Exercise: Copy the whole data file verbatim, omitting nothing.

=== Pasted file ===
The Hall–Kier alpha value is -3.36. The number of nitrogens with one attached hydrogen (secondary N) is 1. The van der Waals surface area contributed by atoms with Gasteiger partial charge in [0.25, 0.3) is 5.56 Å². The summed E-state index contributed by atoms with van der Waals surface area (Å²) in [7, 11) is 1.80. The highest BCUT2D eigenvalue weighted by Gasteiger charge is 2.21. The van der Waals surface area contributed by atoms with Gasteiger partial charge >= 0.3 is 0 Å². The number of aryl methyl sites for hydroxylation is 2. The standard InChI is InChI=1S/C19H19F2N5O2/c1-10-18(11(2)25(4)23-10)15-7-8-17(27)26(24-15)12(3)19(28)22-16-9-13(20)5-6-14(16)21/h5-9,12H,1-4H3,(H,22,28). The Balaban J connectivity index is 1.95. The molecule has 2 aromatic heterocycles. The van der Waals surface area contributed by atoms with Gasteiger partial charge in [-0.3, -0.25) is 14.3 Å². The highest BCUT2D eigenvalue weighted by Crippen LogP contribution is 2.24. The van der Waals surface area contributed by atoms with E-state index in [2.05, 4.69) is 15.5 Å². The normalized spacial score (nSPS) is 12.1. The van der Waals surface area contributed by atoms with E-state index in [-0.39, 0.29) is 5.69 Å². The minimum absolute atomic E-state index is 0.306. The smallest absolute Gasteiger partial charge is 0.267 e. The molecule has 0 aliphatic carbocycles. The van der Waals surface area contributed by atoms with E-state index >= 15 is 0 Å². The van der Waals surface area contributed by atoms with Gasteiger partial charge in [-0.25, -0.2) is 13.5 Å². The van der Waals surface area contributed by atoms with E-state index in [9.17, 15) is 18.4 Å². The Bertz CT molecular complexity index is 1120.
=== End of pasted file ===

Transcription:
The Hall–Kier alpha value is -3.36. The number of nitrogens with one attached hydrogen (secondary N) is 1. The van der Waals surface area contributed by atoms with Gasteiger partial charge in [0.25, 0.3) is 5.56 Å². The summed E-state index contributed by atoms with van der Waals surface area (Å²) in [7, 11) is 1.80. The highest BCUT2D eigenvalue weighted by Gasteiger charge is 2.21. The van der Waals surface area contributed by atoms with Gasteiger partial charge >= 0.3 is 0 Å². The number of aryl methyl sites for hydroxylation is 2. The standard InChI is InChI=1S/C19H19F2N5O2/c1-10-18(11(2)25(4)23-10)15-7-8-17(27)26(24-15)12(3)19(28)22-16-9-13(20)5-6-14(16)21/h5-9,12H,1-4H3,(H,22,28). The Balaban J connectivity index is 1.95. The molecule has 2 aromatic heterocycles. The van der Waals surface area contributed by atoms with Gasteiger partial charge in [-0.3, -0.25) is 14.3 Å². The highest BCUT2D eigenvalue weighted by Crippen LogP contribution is 2.24. The van der Waals surface area contributed by atoms with E-state index in [2.05, 4.69) is 15.5 Å². The normalized spacial score (nSPS) is 12.1. The van der Waals surface area contributed by atoms with E-state index in [-0.39, 0.29) is 5.69 Å². The minimum absolute atomic E-state index is 0.306. The smallest absolute Gasteiger partial charge is 0.267 e. The molecule has 0 aliphatic carbocycles. The van der Waals surface area contributed by atoms with E-state index >= 15 is 0 Å². The van der Waals surface area contributed by atoms with Gasteiger partial charge in [-0.25, -0.2) is 13.5 Å². The van der Waals surface area contributed by atoms with E-state index in [9.17, 15) is 18.4 Å². The Bertz CT molecular complexity index is 1120.